the SYBR green master mix (Quanti Tech SYBR Green kit,
Qiagen, Gmbh Hilden, Germany), and the ﬁnal volume was
made up to 25 μlwithRNase-freewater.Inthenegative
control, cDNA was replaced by RNase free water. The reactions
were performed on a DNA Engine Opticon 2 Continuous
Fluorescence Detection System (MJ Research Inc., Waltham, MA,
US). The program used for real-time PCR was 3 min initial
denaturation at 95◦C, followed by 35 cycles of denaturation
for 20 s at 95◦C, annealing for 20 s (PAL:57
◦C; LOX: 56.9◦C;
AOC: 56.5◦C; PR1: 55.4◦C; PR2:56
◦C; Pin2: 60.0◦C;
◦C) and extension for 20 s at 72◦C. The ﬂuorescence
signal was measured immediately after incubation for 2 s at 75◦C
following the extension step, which eliminates possible primer
dimer detection. At the end of the cycles, melting temperatures
of the PCR products was determined between 65 and 95◦C.
The speciﬁcity of amplicons was veriﬁed by melting curve
analysis and agarose gel electrophoresis. Three independent
biological replicates for each treatment were used for qRT-PCR
For each treatment, three replicates were maintained in
a completely randomized design. SAS 8.0 (SAS Institute,
Cary, North Carolina) package for windows was used for
statistical analysis. The data were analyzed with a one-
way analysis of variance with the signiﬁcant diﬀerences
among means identiﬁed by Tukey’s multiple range test
Induction of Disease resistance by Mycorrhizal
Inoculation of tomato plants with the AMF, F. mosseae,
led to a signiﬁcant decrease in disease incidence and
disease severity of early blight compared to the control
plants without mycorrhizal inoculation (Ta b l e 2 ). Disease
incidences and indices were reduced in mycorrhizal plants
by 54.3% and 72.8%, respectively, 10 d after pathogen
inoculation. Mycorrhizal plants had signiﬁcantly fewer
disease symptoms than non-mycorrhizal plants (Figure 1).
Furthermore, disease development in AMF-inoculated plants
TABLE 1 | Speciﬁc primer for real-time PCR.
Gene Accession No. Primer sequence (5to 3) PCR product size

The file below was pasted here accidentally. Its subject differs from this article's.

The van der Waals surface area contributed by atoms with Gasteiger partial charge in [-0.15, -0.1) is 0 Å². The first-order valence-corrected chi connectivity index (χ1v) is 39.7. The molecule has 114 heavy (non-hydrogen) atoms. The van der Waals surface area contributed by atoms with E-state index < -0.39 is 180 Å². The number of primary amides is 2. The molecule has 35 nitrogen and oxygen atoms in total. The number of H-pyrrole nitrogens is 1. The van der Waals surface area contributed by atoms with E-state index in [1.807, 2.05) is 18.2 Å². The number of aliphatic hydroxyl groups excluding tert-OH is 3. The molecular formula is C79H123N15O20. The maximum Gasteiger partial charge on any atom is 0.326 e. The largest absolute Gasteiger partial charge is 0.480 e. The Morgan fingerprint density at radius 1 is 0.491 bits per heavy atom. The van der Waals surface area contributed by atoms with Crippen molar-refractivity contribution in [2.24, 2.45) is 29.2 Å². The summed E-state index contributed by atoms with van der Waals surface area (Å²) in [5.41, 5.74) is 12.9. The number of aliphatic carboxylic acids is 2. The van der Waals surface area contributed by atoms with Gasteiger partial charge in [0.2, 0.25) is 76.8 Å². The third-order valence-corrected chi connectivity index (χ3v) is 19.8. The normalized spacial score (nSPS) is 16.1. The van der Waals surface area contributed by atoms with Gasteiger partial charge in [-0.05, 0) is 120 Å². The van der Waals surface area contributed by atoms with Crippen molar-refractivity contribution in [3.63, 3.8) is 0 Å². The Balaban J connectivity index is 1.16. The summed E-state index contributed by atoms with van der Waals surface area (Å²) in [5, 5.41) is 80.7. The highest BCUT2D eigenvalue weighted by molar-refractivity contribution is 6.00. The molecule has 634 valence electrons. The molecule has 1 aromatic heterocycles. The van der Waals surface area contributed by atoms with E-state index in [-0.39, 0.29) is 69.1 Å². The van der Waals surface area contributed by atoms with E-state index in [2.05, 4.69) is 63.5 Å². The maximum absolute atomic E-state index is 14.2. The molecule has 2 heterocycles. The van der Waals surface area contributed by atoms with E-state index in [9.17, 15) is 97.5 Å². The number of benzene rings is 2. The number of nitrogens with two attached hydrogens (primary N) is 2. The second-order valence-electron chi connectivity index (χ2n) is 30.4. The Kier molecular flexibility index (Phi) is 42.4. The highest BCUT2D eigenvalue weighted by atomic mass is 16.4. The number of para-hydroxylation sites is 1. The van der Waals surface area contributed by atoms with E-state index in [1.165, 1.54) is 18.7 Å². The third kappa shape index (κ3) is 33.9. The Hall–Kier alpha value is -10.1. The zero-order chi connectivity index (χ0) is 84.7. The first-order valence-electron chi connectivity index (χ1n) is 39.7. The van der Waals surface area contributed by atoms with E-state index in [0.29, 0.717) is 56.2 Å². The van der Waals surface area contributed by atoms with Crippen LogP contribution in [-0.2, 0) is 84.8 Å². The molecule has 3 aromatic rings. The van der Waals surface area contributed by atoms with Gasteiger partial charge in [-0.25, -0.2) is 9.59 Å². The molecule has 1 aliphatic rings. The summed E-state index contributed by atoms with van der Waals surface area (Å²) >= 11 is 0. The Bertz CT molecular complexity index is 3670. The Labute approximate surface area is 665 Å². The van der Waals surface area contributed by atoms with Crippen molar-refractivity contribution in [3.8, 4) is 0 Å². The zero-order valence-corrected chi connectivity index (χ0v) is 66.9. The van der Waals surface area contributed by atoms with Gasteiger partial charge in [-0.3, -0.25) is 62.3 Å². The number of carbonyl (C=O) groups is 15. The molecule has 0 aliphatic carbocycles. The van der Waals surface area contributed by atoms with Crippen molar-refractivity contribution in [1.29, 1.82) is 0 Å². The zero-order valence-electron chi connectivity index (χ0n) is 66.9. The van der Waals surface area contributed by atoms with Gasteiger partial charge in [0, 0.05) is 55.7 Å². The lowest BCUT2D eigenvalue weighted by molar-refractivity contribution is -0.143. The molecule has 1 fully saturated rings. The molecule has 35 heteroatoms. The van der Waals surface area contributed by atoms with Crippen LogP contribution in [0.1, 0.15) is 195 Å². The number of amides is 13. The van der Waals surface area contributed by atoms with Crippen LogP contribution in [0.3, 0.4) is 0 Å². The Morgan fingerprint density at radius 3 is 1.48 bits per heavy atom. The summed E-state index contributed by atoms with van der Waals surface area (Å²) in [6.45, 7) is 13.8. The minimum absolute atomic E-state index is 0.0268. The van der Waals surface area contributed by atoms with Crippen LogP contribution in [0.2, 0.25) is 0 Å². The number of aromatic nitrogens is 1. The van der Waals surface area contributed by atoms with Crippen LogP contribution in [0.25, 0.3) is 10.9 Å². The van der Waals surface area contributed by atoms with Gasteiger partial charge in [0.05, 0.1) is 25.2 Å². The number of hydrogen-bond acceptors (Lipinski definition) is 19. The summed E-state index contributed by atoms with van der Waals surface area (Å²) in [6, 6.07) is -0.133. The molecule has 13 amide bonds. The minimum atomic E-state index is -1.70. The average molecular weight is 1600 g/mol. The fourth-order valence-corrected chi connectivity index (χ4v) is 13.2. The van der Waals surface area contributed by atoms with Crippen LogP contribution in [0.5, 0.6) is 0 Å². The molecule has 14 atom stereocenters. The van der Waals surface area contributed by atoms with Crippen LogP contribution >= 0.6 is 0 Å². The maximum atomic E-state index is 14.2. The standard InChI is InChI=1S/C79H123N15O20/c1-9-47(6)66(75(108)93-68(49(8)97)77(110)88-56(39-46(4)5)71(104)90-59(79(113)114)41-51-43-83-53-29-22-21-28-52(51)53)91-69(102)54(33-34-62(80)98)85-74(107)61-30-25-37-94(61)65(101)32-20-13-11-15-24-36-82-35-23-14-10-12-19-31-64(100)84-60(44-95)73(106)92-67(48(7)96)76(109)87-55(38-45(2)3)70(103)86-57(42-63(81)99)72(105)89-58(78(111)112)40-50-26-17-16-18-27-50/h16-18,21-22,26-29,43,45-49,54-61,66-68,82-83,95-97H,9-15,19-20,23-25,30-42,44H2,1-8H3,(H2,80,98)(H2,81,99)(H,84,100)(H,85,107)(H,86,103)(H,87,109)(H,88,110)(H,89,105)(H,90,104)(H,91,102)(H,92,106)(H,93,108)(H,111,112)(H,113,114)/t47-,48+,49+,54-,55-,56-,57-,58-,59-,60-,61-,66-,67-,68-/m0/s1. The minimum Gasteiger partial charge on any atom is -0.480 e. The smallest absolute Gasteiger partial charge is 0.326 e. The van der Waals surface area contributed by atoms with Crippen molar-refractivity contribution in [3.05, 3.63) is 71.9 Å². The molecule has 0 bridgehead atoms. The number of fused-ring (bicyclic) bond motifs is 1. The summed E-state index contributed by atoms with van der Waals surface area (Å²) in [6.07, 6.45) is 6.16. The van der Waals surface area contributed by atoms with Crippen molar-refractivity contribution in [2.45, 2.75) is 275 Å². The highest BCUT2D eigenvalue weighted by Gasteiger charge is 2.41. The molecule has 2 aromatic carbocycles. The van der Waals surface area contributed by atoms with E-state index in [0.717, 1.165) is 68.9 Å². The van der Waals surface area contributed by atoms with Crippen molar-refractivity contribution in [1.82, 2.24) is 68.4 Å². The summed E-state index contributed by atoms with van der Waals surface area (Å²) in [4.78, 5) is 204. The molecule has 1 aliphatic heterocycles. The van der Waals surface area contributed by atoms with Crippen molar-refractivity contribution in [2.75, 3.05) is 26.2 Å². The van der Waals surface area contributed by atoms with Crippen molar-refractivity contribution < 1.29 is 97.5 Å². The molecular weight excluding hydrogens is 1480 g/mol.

LeLOX U13681 F: 5-ATCTCCCAAGTGAAACACCACA-3
LeAOC AW624058 F: 5-CTCGGAGATCTTGTCCCCTTT-3
LePR1 DQ159948 F: 5-GCCAAGCTATAACTACGCTACCAAC-3
LePR2 M80604 F: 5-GGACACCCTTCCGCTACTCTT-3
LePR3 Z15140 F: 5-AACTATGGGCCATGTGGAAGA-3
LePIN2 X94946 F:5-AATTATCCATCATGGCTGTTCAC-3
R: 5- CCTTTTTGGATCAGATTCTCCTT-3
LePAL AW035278 F: 5-CTGGGGAAGCTTTTCAGAATC-3
LeUBI3 X58253 F: 5- TCCATCTCGTGCTCCGTCT -3
Frontiers in Plant Science | www.frontiersin.org 4September 2015 | Volume 6 | Article 786
Song et al. Disease resistance primed by mycorrhiza
TABLE 2 | Mycorrhizal colonization rates, disease incidences, and indices
of tomato plants inoculated with either Funneliformis mosseae,Alternaria
solani, or both.
F. mosseae and
63 ±4.2 a
40.1 ±5.3 b
44.5 ±2.6 a
17.2 ±0.8 b
60.3 ±1.7 a
55.1 ±1.5 b
Four sets of bioassays were independently carried out and three pots per treatment
were set up for each set of bioassays. Values are means ±SE. Signiﬁcant
differences (P <0.05 using Tukey post hoc test) among treatments in the same
column are indicated by different letters.
was signiﬁcantly slower. Microscopic observation showed that
the mycorrhizal infection rate was 55.1% in the inoculated plants
(Tab l e 2 ).
Induction of Defense-related Enzymes by
To examine eﬀects of mycorrhizal colonization on defense
responses in host plants in presence of pathogen infection
tomato plants were subjected to four treatments: (1) CK: control
without fungal inoculation; (2) As: inoculation with A.solani;
(3) Fm: inoculation with F. mosseae;(4)Fm+As: inoculation
with both F. mosseae and A.solani. Four defense-related
enzymes, including PAL, LOX, chitinase, and β-1,3-glucanase
were analyzed in the leaves of tomato plants. Mycorrhizal pre-
inoculation signiﬁcantly enhanced activities of the four enzymes
intheleavesuponpathogeninfection(Figures 2A–D). The
activities of all tested enzymes were signiﬁcantly higher in
treatment Fm+As after the pathogen inoculation and reached a
maximum at 65 h. The activity of β-1,3-glucanase was increased
by 34.7, 33.3, and 28.8%, respectively, relative to those in
treatments CK, As, and Fm 65 h post the pathogen inoculation
(Figure 2A). However, the activity of β-1,3-glucanase did not
diﬀer signiﬁcantly between the other treatments (CK, As, and
Fm) (Figure 2A).
The enzymatic activity of LOX in treatment Fm+As was
signiﬁcantly higher after pathogen inoculation (Figure 2B). LOX